17th August 2006
Striking granite signs, marking the entrances to the Cairngorms National Park, have started to make a welcome appearance!
The first three-metre marker was unveiled today (Thursday 17 August) on the B9136 at Glenlivet in Moray. The marker, which is made up of three panels of silver granite, features the Cairngorms National Park brand in black granite inlay.
Boulder-style markers – featuring just the osprey image from the Park brand – have already been installed on some minor country roads in the Angus Glens, Aberdeenshire and on the B9007 near Duthil, Carr-Bridge. The first large marker to be installed within the Highland Council area is scheduled to be for Huntly’s Cave, near Grantown-on-Spey, later this month.
A total of 21 granite markers are being installed at road entrances to the Cairngorms National Park, as well as the Speyside Way and National Cycle Route 7, this summer. The next phase of the project – to install markers on the four trunk roads into the Park – is scheduled to take place in the summer of 2007.
The granite markers have been manufactured by Fyfe Glenrock in Oldmeldrum from stone sourced from Deeside, within the National Park, with Poseidon Design, also from Oldmeldrum, crafting the black granite inlay. Aaron Lawton Associates from Pitlochry were contracted to help plan the project and design the markers and Stirling-based Ian White Associates are responsible for landscape design with Hunter Construction, from Aberdeen, in charge of installation.
Pete Crane, of the CNPA’s Visitor Services and Recreation Group said: “We are proud to say that the vast majority of products and services associated with this project have been sourced within Scotland. First impressions matter and we are – with our project partners – producing a high quality product which will give people a real sense of arrival into the National Park.”
Designer, Aaron Lawton added: “It was quite a challenge designing the markers to reflect the Park’s essential character and look right in the landscape, whilst being readable and shrugging off extreme weather. The final designs make a powerful and positive impression using simple shapes hewn from the highest quality natural materials. We very much hope that the markers help to inspire visitors and make local people feel proud of the area for decades to come.”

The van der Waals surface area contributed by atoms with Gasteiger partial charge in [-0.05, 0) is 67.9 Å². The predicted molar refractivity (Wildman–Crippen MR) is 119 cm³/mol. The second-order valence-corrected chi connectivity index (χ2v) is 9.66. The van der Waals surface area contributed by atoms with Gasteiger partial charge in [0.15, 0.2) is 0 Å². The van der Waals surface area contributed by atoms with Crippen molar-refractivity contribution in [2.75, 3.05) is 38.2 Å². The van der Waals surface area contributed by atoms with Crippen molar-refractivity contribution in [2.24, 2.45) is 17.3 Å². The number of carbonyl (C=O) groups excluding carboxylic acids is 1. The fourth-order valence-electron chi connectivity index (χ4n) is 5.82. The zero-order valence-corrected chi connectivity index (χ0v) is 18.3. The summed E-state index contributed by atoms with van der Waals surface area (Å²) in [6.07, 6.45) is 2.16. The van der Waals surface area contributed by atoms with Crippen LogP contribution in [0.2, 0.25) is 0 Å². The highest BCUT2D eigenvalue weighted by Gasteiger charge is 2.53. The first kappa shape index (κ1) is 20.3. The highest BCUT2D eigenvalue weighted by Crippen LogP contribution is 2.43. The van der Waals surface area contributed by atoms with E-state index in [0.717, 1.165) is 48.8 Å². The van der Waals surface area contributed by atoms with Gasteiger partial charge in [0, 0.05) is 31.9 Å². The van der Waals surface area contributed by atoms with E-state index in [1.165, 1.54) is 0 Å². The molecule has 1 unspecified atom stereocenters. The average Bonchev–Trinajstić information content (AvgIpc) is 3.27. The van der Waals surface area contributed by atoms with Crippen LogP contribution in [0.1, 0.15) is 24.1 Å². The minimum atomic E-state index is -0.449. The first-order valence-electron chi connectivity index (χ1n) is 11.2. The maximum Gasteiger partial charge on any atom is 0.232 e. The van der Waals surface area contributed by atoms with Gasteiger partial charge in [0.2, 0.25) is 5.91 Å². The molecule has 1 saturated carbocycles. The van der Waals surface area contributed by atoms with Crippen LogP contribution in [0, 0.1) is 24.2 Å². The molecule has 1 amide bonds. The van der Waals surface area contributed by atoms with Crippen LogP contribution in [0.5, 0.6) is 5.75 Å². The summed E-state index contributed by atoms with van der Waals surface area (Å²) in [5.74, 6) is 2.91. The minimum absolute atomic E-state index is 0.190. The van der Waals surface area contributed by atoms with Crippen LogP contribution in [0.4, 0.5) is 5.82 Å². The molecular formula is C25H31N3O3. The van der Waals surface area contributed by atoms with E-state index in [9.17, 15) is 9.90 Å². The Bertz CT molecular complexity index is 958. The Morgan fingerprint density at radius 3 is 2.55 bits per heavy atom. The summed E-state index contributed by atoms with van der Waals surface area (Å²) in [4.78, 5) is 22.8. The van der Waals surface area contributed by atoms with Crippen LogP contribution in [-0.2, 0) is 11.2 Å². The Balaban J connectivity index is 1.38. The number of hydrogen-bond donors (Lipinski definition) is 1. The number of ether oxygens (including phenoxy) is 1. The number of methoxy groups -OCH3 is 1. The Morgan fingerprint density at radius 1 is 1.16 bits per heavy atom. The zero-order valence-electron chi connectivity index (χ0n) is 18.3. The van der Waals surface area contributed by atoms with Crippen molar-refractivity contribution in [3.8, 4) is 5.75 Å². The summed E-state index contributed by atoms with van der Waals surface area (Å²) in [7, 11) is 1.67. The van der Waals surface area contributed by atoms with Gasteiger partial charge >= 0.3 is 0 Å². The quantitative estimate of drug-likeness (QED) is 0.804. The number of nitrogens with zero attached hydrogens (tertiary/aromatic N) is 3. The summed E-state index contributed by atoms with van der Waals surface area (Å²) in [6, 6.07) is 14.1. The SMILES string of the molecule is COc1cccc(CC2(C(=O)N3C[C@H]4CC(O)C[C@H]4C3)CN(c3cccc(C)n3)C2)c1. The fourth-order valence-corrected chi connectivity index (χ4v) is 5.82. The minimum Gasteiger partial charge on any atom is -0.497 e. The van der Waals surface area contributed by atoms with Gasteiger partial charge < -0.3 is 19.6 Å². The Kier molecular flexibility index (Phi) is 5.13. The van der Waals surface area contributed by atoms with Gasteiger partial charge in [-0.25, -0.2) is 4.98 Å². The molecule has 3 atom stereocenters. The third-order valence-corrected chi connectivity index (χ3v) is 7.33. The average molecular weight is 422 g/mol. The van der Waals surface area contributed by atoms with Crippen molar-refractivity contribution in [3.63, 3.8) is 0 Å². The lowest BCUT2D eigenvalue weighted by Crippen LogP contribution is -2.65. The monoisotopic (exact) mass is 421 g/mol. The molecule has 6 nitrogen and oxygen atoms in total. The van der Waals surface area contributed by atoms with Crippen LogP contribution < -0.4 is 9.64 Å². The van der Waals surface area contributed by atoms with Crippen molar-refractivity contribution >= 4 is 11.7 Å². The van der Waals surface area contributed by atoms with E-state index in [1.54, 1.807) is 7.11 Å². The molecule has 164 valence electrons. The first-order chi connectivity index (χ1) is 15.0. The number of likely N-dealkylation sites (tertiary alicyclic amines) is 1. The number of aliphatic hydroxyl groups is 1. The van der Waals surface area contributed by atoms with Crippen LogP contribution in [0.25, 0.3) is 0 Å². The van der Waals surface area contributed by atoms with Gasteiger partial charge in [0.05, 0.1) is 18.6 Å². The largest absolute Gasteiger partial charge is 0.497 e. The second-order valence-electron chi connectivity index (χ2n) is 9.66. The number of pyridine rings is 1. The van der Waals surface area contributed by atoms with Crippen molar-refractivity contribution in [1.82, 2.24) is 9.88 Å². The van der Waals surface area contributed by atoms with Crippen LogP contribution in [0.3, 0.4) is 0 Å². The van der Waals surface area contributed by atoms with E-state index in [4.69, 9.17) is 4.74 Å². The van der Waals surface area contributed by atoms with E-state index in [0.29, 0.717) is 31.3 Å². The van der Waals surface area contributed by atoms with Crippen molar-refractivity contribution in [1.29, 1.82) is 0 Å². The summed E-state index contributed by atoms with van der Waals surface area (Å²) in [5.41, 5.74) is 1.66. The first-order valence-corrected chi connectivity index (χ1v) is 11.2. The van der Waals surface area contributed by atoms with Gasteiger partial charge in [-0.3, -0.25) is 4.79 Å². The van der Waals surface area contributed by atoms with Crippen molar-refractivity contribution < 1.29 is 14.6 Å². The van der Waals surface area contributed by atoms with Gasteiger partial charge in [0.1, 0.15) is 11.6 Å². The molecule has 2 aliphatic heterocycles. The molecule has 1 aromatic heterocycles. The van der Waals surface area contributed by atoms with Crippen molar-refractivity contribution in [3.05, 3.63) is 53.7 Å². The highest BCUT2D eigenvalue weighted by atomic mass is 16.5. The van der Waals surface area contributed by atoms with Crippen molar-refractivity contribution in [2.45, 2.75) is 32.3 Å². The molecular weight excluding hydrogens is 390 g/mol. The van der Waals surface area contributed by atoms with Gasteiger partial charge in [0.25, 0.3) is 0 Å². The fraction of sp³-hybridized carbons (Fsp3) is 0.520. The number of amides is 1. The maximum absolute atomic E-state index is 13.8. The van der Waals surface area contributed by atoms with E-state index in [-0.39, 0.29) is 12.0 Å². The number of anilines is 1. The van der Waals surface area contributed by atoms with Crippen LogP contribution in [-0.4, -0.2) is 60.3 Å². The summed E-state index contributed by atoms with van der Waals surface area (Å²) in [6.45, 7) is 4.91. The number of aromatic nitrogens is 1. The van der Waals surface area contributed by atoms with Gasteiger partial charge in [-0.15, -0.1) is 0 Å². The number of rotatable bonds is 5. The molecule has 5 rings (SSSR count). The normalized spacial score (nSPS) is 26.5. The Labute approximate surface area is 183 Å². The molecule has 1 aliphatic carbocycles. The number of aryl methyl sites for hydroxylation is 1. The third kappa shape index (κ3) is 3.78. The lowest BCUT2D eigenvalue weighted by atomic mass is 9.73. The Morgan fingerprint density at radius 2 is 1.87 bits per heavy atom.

Allan Bruce of Fyfe Glenrock commented: “Fyfe Glenrock is delighted to be involved with the supply of the CNPA entry signs. From the early concept stages the project was challenging and exciting. There was a limited choice of material to fit the design team’s requirements but with careful consideration and thanks to all involved we have achieved an end result that is very satisfying. The signs will have their place for all to admire for many decades if not centuries to come.”
Nick Brown of Ian White Associates said: “Our intention is that the markers will be seen in a setting uncluttered by highway signs and other features so that the strong design and rugged material of the markers are allowed to capture the attention.”
Marie Crichton, Director of Poseidon Design said: “We were delighted to have been involved in this prestigious project. It showed the flexibility and accuracy of our Waterjet technology. The end results are truly stunning and keeping the work in Scotland was an added bonus.”
The cost of the project to this stage, including upgrades to car parks and lay-bys, is £522,000 with funding coming from the European Regional Development Fund; Scottish Enterprise Grampian; HIE Inverness and East Highland; The Highland Council; Moray Council; Rees Jeffries Road Fund; as well as the CNPA’s contribution of £328,000.